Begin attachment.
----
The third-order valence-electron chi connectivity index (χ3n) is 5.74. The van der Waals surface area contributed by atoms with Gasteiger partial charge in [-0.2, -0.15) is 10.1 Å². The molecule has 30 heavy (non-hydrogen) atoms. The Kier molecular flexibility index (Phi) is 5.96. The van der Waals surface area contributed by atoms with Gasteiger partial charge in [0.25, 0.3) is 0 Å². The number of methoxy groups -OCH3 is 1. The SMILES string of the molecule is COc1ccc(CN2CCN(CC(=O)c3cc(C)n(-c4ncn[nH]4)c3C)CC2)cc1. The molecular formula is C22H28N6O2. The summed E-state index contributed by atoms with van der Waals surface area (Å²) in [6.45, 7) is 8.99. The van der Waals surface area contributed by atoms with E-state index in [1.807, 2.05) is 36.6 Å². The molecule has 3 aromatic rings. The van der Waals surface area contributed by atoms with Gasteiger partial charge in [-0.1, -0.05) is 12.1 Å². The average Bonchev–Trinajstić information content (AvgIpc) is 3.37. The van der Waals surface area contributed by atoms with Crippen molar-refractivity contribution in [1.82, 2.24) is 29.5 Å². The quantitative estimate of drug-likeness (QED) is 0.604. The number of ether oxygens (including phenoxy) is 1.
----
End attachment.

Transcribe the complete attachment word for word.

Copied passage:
The third-order valence-electron chi connectivity index (χ3n) is 5.74. The van der Waals surface area contributed by atoms with Gasteiger partial charge in [-0.2, -0.15) is 10.1 Å². The molecule has 30 heavy (non-hydrogen) atoms. The Kier molecular flexibility index (Phi) is 5.96. The van der Waals surface area contributed by atoms with Gasteiger partial charge in [0.25, 0.3) is 0 Å². The number of methoxy groups -OCH3 is 1. The SMILES string of the molecule is COc1ccc(CN2CCN(CC(=O)c3cc(C)n(-c4ncn[nH]4)c3C)CC2)cc1. The molecular formula is C22H28N6O2. The summed E-state index contributed by atoms with van der Waals surface area (Å²) in [6.45, 7) is 8.99. The van der Waals surface area contributed by atoms with E-state index in [1.807, 2.05) is 36.6 Å². The molecule has 3 aromatic rings. The van der Waals surface area contributed by atoms with Gasteiger partial charge in [-0.1, -0.05) is 12.1 Å². The average Bonchev–Trinajstić information content (AvgIpc) is 3.37. The van der Waals surface area contributed by atoms with Crippen molar-refractivity contribution in [1.82, 2.24) is 29.5 Å². The quantitative estimate of drug-likeness (QED) is 0.604. The number of ether oxygens (including phenoxy) is 1.